(This was written for my column in my local weekly, The Prospect-News. It appeared 01/20/2016, ten days following the passing of David Bowie. His last album – Blackstar – appeared on his birthday, 01/08/2016, a great tribute to his theatrical brilliance).

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Grunge and Mother Nature

(This appeared in my hometown paper, the Prospect-News, during a time of torrential rains and flash flooding.)

Nope, I am not a grunge fan. Were that so I would not need the urban dictionary to explain it to me. I’ve heard it, probably on David Letterman, and I like some of it, though not well enough to ever sing along as I do to CCR and John Denver.

Mother Nature performs grunge sometimes. Her Missouri studio was filled with sounds of dirty chords, strong riffs and heavy drumming last week during an unscheduled December recording session She opted to wear sloppy attire. Loose, layered, ripped – that’s how our Midwest earth looks after this latest grunge episode. Her bleak words stressed her destructive powers. Her music is not all sunshine and roses, lullabies and love songs. I am all for her staying in the Seattle area when she is in a grunge state of mind. Maybe the fans there are better prepared.

She should stick to classics. Nobody does it better than Mother Nature, with her majestic sunset measures, spring ballads, wonderland choruses and flowing tunes. She seems to be reverting to alternative rock more frequently these days, though. Her nihilistic themes can shake up our homes and our lives in drastic ways.

I did a bit more facebooking during this latest tirade. A friend posted a video of “Change” by Candlebox. I had to google the lyrics, which meant I was intrigued enough by the title to wonder what exactly was being sung. “A change is gonna come…you gotta keep on keepin’ on…” Complications, desperation, fabrications. “A change is gonna come.” Yep, affirming once again that change is the constant in our lives. Grunge artists know it.

I am ready for a bit of down home bluegrass. How about it, Mother Nature?

PS. A thanks to RA for the education I get from some of his music posts.

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Biscuits and Washrags

One of Grandma Fann’s cold biscuits would be a tasty treat right now, just as it always was for my son entrusted to her and Grandpa Fann’s care during his formative years. Sometimes I enjoyed the snack, too, on the run as I headed to school. It was a bit of a guilt trip that I didn’t make biscuits from scratch as she did. Even grand canned biscuits don’t energize or soothe quite the way homemade ones do. Time hasn’t changed that. How exciting it must have been for kiddo as he grew big enough to climb into a kitchen chair to reach for one without help! All part of the greater plan, I imagine.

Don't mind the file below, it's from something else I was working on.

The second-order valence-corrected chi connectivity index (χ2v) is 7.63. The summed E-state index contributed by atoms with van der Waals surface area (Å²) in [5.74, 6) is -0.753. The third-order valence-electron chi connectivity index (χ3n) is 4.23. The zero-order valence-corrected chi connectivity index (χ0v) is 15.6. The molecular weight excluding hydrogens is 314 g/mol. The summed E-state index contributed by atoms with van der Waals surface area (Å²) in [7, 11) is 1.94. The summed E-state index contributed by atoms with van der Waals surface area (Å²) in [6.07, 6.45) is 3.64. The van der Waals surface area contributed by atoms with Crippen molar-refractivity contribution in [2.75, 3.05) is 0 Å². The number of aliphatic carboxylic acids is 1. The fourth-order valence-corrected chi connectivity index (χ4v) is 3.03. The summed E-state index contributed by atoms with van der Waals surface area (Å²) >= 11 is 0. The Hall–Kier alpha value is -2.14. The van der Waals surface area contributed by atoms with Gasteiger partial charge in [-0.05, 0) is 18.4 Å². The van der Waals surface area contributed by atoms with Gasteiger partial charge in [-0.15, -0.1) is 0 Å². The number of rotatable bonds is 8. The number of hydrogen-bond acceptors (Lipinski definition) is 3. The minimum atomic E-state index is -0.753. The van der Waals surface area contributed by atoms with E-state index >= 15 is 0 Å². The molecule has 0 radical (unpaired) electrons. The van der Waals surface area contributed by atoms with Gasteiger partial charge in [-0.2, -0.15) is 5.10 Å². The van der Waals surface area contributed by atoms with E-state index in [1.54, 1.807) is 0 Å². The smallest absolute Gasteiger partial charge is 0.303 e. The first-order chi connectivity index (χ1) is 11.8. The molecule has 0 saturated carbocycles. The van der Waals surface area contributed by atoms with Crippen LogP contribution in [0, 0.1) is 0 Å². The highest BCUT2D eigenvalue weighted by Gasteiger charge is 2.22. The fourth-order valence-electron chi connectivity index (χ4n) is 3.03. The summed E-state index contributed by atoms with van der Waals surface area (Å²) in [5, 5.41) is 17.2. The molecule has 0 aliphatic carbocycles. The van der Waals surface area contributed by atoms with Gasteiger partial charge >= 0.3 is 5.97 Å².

From time to time I did slow down enough to enjoy the invitation to sit at the table and have a biscuit, with bacon or sausage if I wanted. Those were times she would share kiddo’s escapades and milestones, made all the more precious because she knew how I yearned to hear of all I was missing. Sometimes I had a second biscuit with a bit of jelly or syrup as I listened to her wisdom and experience guide me much better through the journey of motherhood than did all those books I read from the ‘experts’ ahead of time.

Grandma Fann could have taught those experts a thing or two. Do they ever mention the need for a stack of clean washcloths handy at all times? Dry, wet, hot, cold or frozen, the washrag in her hands was a miraculous tool that could pacify at teething time, soothe a boo-boo after a nasty fall or swipe clean in a flash, removing dirt and crankiness simultaneously. I suspected she performed her magic each afternoon just seconds before my arrival. Even if there had not been time for a bath and a change of clothes – sometimes that would be an unnecessary interruption to a marvelous day – I was met with a smiling face, rosy cheeks shining from a fresh swipe of a wet cloth and hair a bit damp from a quick effort to tame the curls.

How blessed we are that our paths crossed! And how heavenly it is if she is looking after the little ones gone home to soon, watching over them till their mommas arrive.

Mildred Lucille Fann – 4/18/21 to 12/17/15 (Grandma Fann to all in our family)

This first appeared in the Prospect-News in Doniphan, MO on 01/13/16.

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. . . – – – . . .

Dot, dot, dot, dash, dash, dash, dot, dot, dot. That’s Morse code  for S O S. To me it’s a song title popularized by Abba. The line “Can’t you hear me S.O.S?” might stay with you for a bit now if you are of my generation. In reality it is a signal selected in the early 1900’s for its ease and clarity in sending and receiving in times of distress.  The dots and dashes referring to the letters S O S  improved  upon a former sequence  of more complicated code that stood for the letters C Q  D. We humans like our letters to stand for something.  Come Quick, Distress was changed to Save Our Ship.

Change is the constant in our lives and the topic on our minds as 2015 exits.  No one wants a repeat of the same ol’ s*^# in the coming year, so though we might vow not to make resolutions we can’t keep, we do it anyway, even if we don’t post our good intentions on facebook or tape them on the fridge.